The Jackal, Broken Arrow, and more
”You do not have to be good,” wrote poet Mary Oliver in a 1986 verse. I sometimes wonder if Hollywood agents don’t have that poem ready to spring on actors who play heroes. You do not have to win the day, you leading men; you can play it venal, homicidal, detestable even. Bruce Willis is the latest star to go over to the dark side, in ”The Jackal,” director Michael Caton-Jones’ remake of Fred Zinnemann’s 1973 ”The Day of the Jackal.” True, Willis has always seemed a jaded hero, but the assassin he plays here is truly unredeemable. You can’t blame him for thinking the role might goose his career in interesting directions, since the same thing worked for Tom Cruise and John Travolta.
As Lestat, the vampire antihero of Anne Rice’s ”Interview With the Vampire,” former ”Top Gun” fly-boy Cruise dispatches harlots with a dandy’s grin and waltzes with a corpse. It’s a showy turn, but that’s it. Cruise doesn’t have the charismatic kink. But he’s not remotely laughable. More impressively, he’s clearly plugged into ”Interview”’s not-so-secret gay-relationship tale, right down to Lestat’s fit when Louis (Brad Pitt) destroys the couple’s mansion. For a premiere pinup, this is risky business indeed.
John Travolta had little to lose when he played the gonzo Air Force major who swipes two nukes in ”Broken Arrow.” His turn in ”Pulp Fiction” as an ironically sympathetic hit man had just handed his career back to him labeled ”Royale With Cheese.” He was working with the finest action director, John Woo, and by playing a heavy he could let the world know that this comeback wasn’t going to be about no talkin’ babies. He plays Deakins as if he were the hero: snappy, sexy, in control, leaving nominal good guy Christian Slater choking on his dust.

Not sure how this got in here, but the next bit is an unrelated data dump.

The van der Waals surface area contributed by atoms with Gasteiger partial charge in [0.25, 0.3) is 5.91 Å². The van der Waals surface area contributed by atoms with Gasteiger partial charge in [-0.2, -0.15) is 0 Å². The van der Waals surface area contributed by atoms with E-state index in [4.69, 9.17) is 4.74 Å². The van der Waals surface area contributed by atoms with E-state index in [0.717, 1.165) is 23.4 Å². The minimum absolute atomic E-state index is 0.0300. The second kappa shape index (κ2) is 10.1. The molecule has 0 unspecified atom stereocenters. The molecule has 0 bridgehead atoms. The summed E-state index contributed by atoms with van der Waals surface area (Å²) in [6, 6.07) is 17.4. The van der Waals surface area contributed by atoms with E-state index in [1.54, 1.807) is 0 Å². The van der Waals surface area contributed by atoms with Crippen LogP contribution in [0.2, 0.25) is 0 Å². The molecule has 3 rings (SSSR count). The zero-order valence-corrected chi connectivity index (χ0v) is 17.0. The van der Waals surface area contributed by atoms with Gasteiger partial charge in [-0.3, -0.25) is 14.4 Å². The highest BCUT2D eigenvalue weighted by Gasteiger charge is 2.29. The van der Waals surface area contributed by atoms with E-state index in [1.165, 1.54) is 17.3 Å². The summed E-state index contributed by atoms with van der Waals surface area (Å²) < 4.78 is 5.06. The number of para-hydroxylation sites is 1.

In ”The Jackal,” both villain Willis and hero Richard Gere are left high and dry by a contrived script and Caton-Jones’ crass direction. The original ”Jackal” got chills out of a sequence where the hitman (Edward Fox) tests his bullets on a melon in a field; in the new film Willis misses the target, a pumpkin, but riddles a character with bullets and blows up his car. That’s progress. Willis needs more projects that are as smart as ”12 Monkeys” and ”Pulp Fiction.” Only then will his smirk look like anything more than Bogart Lite. For now, he should leave the villainy to actors who really could use the change. Matt Damon, up for playing an ex-Catholic arsonist with bad breath? You don’t have to be good. Jackal: C?; Interview: B?; Arrow: C+